Blogging at Edweek.org, Rick Hess of the American Enterprise Institute scores a touchdown with his comparison of turnaround efforts in the NFL and public education. He follows the efforts of franchises trying to replicate Bill Belichick's success, comparing them to school reform efforts trying to replicate Geoffrey Canada's success with the Harlem Children's Zone.
"Even in the NFL, where coaches are largely free to hire, fire, and operate, we see how poorly a fancy pedigree can predict success," Hess concludes. "If educators can take one insight away from the NFL as the calendar turns, let it be that an excited search for 'best practices' or successful turnaround models is more likely to fuel faddishness and churn than consistent excellence."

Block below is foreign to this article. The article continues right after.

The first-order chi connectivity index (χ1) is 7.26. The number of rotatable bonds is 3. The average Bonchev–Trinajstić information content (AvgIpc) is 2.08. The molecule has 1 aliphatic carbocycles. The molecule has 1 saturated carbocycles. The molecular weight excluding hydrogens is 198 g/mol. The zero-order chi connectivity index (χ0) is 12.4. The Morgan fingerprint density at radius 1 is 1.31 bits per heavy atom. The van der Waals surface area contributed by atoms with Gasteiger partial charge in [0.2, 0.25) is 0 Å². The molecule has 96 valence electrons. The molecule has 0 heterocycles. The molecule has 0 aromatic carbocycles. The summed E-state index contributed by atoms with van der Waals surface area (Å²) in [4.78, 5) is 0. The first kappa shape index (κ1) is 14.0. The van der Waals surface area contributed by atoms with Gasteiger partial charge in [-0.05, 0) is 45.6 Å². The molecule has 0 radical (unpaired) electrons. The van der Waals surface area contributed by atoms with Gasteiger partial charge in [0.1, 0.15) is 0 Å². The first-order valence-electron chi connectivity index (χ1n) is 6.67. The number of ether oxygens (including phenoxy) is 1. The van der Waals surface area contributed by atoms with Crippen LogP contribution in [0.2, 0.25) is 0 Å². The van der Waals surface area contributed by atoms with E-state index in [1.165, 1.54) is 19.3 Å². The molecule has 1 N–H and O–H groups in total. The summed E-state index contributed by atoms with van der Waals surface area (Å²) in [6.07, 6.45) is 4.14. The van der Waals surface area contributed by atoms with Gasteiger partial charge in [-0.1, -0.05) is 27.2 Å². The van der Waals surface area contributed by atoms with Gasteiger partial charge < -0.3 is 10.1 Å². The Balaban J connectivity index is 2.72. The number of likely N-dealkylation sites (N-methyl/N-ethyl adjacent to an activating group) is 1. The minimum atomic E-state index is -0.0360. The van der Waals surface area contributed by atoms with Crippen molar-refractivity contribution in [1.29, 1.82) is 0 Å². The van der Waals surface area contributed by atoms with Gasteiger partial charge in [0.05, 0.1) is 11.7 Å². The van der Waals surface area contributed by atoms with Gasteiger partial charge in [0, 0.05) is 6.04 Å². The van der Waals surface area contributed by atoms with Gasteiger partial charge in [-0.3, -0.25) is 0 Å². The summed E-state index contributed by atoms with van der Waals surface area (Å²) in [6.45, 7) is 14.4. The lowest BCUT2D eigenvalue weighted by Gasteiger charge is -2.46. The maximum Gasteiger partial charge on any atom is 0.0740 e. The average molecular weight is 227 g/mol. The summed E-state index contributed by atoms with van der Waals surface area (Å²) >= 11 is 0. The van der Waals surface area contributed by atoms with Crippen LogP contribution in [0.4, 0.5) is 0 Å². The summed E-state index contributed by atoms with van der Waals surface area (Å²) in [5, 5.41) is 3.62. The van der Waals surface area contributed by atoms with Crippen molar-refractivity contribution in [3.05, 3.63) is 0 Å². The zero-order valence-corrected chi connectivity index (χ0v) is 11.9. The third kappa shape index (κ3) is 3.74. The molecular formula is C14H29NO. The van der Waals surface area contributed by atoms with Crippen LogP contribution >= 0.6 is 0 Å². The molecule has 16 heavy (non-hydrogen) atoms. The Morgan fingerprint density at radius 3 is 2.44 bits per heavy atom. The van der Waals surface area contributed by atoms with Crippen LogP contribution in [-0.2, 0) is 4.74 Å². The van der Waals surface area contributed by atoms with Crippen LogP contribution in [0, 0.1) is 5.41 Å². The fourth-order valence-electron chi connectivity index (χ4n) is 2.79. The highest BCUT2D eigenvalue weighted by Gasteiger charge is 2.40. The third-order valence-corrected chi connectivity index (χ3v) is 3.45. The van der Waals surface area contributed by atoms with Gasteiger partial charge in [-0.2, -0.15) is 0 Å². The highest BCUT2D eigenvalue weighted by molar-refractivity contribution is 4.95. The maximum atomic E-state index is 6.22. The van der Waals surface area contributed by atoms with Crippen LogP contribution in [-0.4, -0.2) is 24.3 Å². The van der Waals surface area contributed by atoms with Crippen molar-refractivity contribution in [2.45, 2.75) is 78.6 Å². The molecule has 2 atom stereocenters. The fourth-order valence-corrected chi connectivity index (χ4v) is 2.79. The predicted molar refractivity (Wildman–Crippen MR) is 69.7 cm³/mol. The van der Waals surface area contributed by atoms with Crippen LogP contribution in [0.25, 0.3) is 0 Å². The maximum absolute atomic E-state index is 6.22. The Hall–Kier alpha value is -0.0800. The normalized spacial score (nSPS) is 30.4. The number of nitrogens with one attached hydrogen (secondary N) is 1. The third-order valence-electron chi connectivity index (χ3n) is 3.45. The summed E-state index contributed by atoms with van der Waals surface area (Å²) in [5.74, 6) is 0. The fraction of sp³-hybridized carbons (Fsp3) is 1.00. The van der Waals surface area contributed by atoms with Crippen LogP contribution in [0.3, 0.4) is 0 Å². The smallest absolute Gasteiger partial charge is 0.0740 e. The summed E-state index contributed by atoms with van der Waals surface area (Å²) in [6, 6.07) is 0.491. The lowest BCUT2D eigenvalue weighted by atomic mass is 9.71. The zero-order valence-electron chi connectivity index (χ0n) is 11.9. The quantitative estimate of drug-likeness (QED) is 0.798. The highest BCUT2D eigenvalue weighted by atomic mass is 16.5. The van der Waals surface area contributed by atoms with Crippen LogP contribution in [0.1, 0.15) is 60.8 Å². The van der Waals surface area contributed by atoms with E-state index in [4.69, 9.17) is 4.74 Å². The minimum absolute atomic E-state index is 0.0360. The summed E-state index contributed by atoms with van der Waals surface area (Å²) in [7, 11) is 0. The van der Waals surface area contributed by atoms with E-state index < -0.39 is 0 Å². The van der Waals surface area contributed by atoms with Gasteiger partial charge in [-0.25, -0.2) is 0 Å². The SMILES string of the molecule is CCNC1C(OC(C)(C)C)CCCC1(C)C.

Indiana, of course, is fueling faddishness with its proposed turnaround bill, one that would convert a school into a turnaround academy after falling into one of the state's two lowest performance categories for a fifth year, or in some cases, after just three or four years. The state could hand operation of such a school off to a management organization headed, no doubt, by the educational equivalent of a Jim Schwartz or Josh McDaniels – just two of the former Belichick assistants who couldn't achieve miracles for their new franchises.